“I don’t owe you anything.”

“Just listen to me, come here, whose grave is this?”

“That is my mother’s grave even you know that.”

“How did she die?”

“You know how, she had complications with her health, one of those rare moments when we both spent 
days together.”

“She didn’t die of complications son, I killed her.”

“Stop talking, just shut up.”

“Listen to me, I killed her, I killed her slowly and painfully.”

“The only reason stopping me from slapping you is that fact that you are my father. I am leaving now.”

“Wait listen to me, let me tell you a story. Wait a second let me tell you a story."

"When I married your mom she was very young, 23 or 24 I think. Full of dreams, filled with energy, her smile captured my imagination. We had an arranged marriage but we still managed to go around, movies, hotels, parks. I always held her hand, soft fingers that curled against mine, she was my angel.”
"I meant the world to her, her mornings her whole day was dedicated to me. Everything looked so perfect then." 

“After we got married, her priorities looked to be changing slowly. She started spending all her time caring for my mother, who fell sick, slowly fights sprouted  in our marriage. A kid might ease the tensions your mother tricked me one ill night. You were born and after that her world was just you. I was suddenly not important anymore.”

 “You disgust me appa…”

“Attention I wanted attention all I cared was about my feelings. I told you I was not meant to be a father or a husband.”

“I started to travel; I fell in love with my traveling. I fell in love with the ladies around me, I left you both to yourselves, but as the days passed suddenly you felt the need for me; she felt the need for me. How could I come back and forgive her, I wanted her to feel the same dejection I felt. I let you grow fatherless and her age husband-less.”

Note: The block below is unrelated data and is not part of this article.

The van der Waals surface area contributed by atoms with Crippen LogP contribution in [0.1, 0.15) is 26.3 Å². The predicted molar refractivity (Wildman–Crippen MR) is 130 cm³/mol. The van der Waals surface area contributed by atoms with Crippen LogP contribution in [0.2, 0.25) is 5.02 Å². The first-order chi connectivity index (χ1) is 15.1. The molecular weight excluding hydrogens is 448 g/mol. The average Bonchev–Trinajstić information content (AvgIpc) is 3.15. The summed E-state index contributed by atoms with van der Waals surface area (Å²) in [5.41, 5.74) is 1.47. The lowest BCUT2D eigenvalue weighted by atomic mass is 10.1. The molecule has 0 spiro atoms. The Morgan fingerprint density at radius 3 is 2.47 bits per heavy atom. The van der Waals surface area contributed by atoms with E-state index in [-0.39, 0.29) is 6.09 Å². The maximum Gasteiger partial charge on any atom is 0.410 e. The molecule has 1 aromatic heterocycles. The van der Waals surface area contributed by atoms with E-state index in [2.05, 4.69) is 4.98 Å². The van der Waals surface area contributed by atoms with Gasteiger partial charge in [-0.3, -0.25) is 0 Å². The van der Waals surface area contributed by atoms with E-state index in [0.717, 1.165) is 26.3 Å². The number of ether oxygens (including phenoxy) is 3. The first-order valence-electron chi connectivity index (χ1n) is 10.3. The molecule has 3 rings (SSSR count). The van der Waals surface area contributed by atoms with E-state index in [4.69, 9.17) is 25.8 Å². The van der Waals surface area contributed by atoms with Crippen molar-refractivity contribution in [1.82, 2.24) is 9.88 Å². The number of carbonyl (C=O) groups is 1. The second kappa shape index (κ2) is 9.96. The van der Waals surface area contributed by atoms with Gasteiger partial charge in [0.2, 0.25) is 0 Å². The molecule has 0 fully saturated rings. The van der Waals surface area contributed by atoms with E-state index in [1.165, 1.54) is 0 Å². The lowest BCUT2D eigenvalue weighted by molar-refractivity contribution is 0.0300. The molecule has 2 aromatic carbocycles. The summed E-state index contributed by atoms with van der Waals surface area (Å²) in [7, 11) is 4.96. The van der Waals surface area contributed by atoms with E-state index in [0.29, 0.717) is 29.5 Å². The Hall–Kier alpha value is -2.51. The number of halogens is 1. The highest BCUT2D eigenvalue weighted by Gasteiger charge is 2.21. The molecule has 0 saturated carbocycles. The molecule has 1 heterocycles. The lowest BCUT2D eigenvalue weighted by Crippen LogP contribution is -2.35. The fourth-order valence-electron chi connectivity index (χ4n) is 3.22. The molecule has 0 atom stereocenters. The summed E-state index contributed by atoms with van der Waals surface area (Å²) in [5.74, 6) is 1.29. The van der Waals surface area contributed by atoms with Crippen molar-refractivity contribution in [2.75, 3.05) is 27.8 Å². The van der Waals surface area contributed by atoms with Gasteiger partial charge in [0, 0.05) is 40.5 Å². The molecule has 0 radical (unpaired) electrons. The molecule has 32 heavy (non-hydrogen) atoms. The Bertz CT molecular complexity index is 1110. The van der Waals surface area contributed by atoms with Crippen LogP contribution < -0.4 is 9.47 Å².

“I killed her I know and now the guilt eats me from inside. “

I stood looking down at my mother’s grave, I was too disgusted to look at my father. His words played in my head, the effect of his words filled my eyes to set rolling drops of tears down my cheeks. Rubbing my tears I tried to control more from flowing.    

“And I was a fool to think of you as my hero growing up.”

“Don’t tell me that, don’t give me any belief that I was a father to you for even a single day.”

“Do you know which is the day I hate the most, the day I came down to play cricket with you when you were young. The day I smiled, the day I laughed with you, the day I felt proud of you, the day I felt like a father to you. I hated myself for letting in those foreign emotions into my heart, I hated that day for making me feel guilty when I walked away from you.”

“How many do you think would come looking for you if I killed you now, son.”

“Don’t you dare call me son and don’t even think of it, at least a hundred will come to hunt you down.”

“How many do you think will come looking for me if you killed me now.”

“Your silence answers my question, I laughed at those fools out there back in those days and today I die alone in my tears.”

“Do you know who lies in that grave?”

“No I don’t.”

“Rose, your mother’s best friend, I used to visit her once every month. I was her world, with her eyes always looking for me and her hands entangled in mine, she spent her life making me happy.”

“Now I know why she killed herself.”

“I murdered her but she brought it upon herself.”

“Don’t be shocked, the strength one gets when your life is at stake when all hope is lost is amazing. She was alone and looked depressed to others so nobody suspected a thing.” 

“We had it all till one day she asked me to marry her.”

“Marriage I tell you don’t ever get one, but you here, you are ready to get married in a few days now.”

“How is your girl friend?”

“That is none of your business.”

“This is the reason I called you here, don’t get married son, you are my blood, my genes and you can never be a good husband to anyone.”

“That is not true, you are not my father I can hardly recognize you.”

“I was the same when I was your age, you will turn out exactly like me, a lousy husband and a nonexistent father. You can try all you want but you will never be happy married to her.”